Introductory Seminars for First-Year Students

Intersectionality and the Politics of Ballet

TAPS 24N

Ballet dancers drag a long and conservative history with them each time they step onstage. Yet recently some of the most radical challenges in dance are coming from ballerinas wearing prosthetic limbs, male dancers in tutus and pointe shoes and Ultra-Orthodox Jewish women performing ballet for women only audiences. This new seminar uses dance history to reposition ballet as a daring future-facing art form, one where the politics of nationality, religion, class, gender, race, and disability intersect (intersectionality). These issues are provocatively illuminated by classically trained dancers like South African artist Dada Masilo in her gender-bending Swan Lake and Giselle mashups and activist American dancer Alice Sheppard’s showcasing of the art of disability partnered by her wheelchair.  What can ballet bring to the pressing social issues of equity, inclusion, and diversity when for centuries it has been considered an exemplar of the static imperialist, Western art form and idealized white body? What has shifted to reveal ballet as a vital medium for registering new global identities and social justice challenges? How can an art form built on obedient bodies be politically dangerous?

Using live and recorded performances, interviews with practitioners reshaping the field and close readings of new scholarship, we will see how 21st century politics are being negotiated through ballet.  Exposing limitations of binaries such as feminine/masculine, white/black, heterosexual/homosexual, and colonial and colonized histories, we consider how culture is complicated through the ballet repertoire and its techniques for disciplining and gendering bodies.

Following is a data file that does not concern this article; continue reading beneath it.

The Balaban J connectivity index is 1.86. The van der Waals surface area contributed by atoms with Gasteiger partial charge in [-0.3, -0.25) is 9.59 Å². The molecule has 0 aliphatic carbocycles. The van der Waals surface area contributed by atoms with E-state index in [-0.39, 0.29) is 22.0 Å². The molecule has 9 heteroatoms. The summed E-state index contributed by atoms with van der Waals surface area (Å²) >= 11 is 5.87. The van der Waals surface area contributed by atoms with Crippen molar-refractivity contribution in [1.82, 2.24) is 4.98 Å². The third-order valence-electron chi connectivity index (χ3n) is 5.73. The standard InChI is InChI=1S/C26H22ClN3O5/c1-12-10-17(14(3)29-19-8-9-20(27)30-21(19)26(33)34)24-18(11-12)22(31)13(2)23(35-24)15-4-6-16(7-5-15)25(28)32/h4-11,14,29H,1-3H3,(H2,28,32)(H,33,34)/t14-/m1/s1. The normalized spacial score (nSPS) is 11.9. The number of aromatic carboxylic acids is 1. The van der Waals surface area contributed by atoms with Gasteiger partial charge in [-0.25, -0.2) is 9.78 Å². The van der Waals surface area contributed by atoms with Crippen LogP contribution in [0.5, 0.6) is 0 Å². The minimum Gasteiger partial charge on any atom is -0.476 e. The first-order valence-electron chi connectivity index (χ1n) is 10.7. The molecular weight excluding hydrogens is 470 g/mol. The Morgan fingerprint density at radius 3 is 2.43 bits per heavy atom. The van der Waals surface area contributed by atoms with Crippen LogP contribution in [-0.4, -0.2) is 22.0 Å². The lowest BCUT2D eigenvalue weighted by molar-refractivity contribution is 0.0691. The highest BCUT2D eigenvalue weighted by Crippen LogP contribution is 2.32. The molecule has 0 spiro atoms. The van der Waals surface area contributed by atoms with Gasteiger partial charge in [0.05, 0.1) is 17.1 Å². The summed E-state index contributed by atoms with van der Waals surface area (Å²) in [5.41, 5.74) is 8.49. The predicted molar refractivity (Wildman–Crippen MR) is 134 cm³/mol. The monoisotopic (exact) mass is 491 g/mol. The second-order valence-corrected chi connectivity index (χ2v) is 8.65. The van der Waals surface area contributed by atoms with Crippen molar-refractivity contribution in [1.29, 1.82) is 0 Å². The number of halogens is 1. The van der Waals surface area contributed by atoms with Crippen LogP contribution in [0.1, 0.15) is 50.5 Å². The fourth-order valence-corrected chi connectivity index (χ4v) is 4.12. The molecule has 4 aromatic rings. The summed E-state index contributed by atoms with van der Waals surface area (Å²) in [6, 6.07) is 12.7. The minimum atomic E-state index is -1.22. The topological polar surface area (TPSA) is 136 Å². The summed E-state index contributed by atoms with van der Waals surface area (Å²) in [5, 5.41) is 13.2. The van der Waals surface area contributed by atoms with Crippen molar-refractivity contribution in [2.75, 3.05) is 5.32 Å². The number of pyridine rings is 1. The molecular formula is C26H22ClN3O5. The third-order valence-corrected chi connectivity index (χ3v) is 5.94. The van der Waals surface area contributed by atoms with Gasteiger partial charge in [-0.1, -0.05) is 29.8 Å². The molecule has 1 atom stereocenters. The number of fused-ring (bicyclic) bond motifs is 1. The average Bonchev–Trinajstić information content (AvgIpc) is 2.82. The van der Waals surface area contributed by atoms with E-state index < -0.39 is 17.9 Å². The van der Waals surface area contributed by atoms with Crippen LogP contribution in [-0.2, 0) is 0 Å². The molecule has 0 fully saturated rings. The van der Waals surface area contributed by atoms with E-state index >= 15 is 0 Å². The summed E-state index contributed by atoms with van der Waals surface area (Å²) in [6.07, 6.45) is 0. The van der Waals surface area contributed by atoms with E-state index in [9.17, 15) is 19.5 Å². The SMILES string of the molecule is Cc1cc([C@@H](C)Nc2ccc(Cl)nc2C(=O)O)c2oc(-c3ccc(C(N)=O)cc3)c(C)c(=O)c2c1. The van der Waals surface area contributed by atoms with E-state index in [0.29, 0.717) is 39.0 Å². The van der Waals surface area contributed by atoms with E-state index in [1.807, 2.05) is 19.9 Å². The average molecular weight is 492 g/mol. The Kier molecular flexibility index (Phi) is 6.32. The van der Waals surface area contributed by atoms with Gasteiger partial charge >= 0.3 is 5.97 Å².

Meet the Instructor(s)

Janice Ross

Janice Ross

"I am currently concluding several years of field work researching how ballet is used in ultra-orthodox Jewish communities in the U.S. and Israel. As a dance studies scholar my research interests for decades have focused on dance performance and social change – ranging from movement performance in American and U.K. prisons to experimental dance of the 1960s. Ballet, has long fascinated me for its hidden radical potential. I have written about the uses of ballet as a form of cultural and political resistance in Soviet Russia and traced how historically ballet in America has been a medium for imagined civic communities. This new course has been created to explore emerging and urgent uses of ballet in the struggles for equity, inclusion, diversity that are exploding national agendas and arts practices."